Oral contraceptives containing oestrogen and progestagen in high dosage may produce many undesirable side effects. The risk of thrombo-phlebotic episodes (Vessey & Doll, 1969) has caused much concern, but the possible long-term effects of the numerous metabolic changes have also to be considered. Amongst the latter, impaired glucose tolerance (Wynn & Doar, 1969) and increased levels of serum glutamic—pyruvate transaminase (SGPT) have been reported (Larsson-Cohn, 1965).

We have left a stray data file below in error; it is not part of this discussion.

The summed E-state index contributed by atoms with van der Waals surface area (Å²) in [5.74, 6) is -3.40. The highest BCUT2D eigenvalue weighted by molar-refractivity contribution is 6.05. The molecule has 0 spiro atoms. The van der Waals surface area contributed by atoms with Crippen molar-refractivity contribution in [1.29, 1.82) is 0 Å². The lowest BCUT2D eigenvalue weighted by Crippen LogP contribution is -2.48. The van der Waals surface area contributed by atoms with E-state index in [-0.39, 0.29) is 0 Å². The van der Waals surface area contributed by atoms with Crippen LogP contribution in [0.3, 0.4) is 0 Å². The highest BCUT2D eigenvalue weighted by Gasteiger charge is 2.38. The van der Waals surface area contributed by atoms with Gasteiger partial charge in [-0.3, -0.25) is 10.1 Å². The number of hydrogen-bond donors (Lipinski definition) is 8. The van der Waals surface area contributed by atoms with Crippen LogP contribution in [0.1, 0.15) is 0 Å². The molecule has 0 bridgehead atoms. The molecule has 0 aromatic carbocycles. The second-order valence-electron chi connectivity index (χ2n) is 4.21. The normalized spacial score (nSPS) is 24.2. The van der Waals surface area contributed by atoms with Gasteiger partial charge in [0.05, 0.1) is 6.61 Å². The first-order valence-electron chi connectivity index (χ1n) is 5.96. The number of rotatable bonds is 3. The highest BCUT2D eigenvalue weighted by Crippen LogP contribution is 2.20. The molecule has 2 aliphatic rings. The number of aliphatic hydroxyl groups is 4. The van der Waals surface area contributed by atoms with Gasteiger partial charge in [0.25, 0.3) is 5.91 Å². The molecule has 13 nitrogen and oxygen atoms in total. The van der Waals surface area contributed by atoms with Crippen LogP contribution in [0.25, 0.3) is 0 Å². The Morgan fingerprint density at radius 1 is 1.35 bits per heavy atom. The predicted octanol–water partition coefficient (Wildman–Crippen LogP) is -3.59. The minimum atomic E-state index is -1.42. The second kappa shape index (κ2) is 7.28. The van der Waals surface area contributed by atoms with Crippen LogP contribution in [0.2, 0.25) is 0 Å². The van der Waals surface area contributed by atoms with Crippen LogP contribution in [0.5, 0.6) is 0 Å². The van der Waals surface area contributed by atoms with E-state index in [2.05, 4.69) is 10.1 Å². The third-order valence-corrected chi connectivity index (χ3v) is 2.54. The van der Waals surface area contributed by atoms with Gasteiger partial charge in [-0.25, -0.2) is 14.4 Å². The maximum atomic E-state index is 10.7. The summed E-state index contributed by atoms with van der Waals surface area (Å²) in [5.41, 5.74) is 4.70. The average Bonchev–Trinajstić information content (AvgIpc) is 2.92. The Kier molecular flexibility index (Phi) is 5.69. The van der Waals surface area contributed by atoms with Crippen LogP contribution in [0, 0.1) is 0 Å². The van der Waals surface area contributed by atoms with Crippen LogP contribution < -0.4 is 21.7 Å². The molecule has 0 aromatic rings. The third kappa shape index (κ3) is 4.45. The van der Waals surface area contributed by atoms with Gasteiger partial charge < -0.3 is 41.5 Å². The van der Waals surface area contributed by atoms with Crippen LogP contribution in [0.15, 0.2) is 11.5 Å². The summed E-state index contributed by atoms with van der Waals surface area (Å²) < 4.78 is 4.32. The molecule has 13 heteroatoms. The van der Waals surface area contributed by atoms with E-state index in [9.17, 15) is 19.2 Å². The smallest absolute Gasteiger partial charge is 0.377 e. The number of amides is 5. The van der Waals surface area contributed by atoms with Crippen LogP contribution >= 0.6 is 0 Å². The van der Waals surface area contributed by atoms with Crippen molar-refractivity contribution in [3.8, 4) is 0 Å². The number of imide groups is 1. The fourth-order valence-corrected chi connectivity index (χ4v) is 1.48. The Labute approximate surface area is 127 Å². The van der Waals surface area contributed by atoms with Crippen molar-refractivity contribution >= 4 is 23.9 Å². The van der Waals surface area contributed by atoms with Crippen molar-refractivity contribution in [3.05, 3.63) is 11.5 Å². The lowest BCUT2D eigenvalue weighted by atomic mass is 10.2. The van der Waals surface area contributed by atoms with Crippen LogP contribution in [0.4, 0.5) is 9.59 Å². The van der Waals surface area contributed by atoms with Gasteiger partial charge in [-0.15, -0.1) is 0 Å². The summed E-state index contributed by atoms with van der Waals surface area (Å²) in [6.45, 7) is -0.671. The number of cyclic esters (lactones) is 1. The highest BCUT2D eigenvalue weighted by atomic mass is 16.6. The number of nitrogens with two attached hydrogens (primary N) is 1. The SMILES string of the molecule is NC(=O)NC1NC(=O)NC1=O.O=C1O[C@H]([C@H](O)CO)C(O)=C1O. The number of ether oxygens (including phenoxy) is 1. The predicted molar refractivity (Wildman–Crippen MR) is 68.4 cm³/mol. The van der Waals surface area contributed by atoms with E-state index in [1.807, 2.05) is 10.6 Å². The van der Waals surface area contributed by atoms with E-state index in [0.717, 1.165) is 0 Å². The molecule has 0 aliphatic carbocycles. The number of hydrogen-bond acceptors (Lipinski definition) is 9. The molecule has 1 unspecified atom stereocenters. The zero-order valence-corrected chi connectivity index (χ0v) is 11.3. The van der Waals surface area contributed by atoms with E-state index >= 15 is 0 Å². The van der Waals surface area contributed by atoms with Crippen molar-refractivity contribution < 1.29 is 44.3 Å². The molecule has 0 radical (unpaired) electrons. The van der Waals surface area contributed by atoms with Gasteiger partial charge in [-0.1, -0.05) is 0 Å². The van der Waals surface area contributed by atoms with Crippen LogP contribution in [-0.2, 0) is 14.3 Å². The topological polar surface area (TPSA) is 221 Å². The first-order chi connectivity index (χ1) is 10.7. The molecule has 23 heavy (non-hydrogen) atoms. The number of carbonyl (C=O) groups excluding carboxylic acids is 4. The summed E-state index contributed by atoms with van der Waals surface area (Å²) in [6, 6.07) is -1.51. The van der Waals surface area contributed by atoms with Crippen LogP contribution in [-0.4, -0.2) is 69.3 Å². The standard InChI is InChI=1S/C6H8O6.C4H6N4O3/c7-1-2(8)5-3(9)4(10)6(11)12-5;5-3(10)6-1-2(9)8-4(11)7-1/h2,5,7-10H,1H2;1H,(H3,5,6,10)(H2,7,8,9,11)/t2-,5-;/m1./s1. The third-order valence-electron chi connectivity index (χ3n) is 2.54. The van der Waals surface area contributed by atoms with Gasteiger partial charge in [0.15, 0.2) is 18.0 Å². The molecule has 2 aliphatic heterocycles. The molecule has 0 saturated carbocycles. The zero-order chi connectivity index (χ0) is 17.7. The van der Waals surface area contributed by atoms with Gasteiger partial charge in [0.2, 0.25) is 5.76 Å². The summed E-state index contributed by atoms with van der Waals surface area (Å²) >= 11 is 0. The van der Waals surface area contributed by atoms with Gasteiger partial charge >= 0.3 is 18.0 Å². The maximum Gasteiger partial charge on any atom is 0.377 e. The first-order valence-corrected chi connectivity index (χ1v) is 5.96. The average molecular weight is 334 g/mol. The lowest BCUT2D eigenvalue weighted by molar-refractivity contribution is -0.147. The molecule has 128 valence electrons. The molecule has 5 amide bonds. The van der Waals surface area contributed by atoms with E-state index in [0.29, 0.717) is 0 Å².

The use of norgestrel alone, given continuously in low dosage of 50 μg, is slightly less effective as a contraceptive than conventional combinations of oestrogen and progestagen (Foss, Svendsen, Fotherby & Richards, 1968) and 22% of cycles are shorter than 23 days in the women on this regimen, but the incidence of side effects is much lower (Foss, 1968). With the elimination of the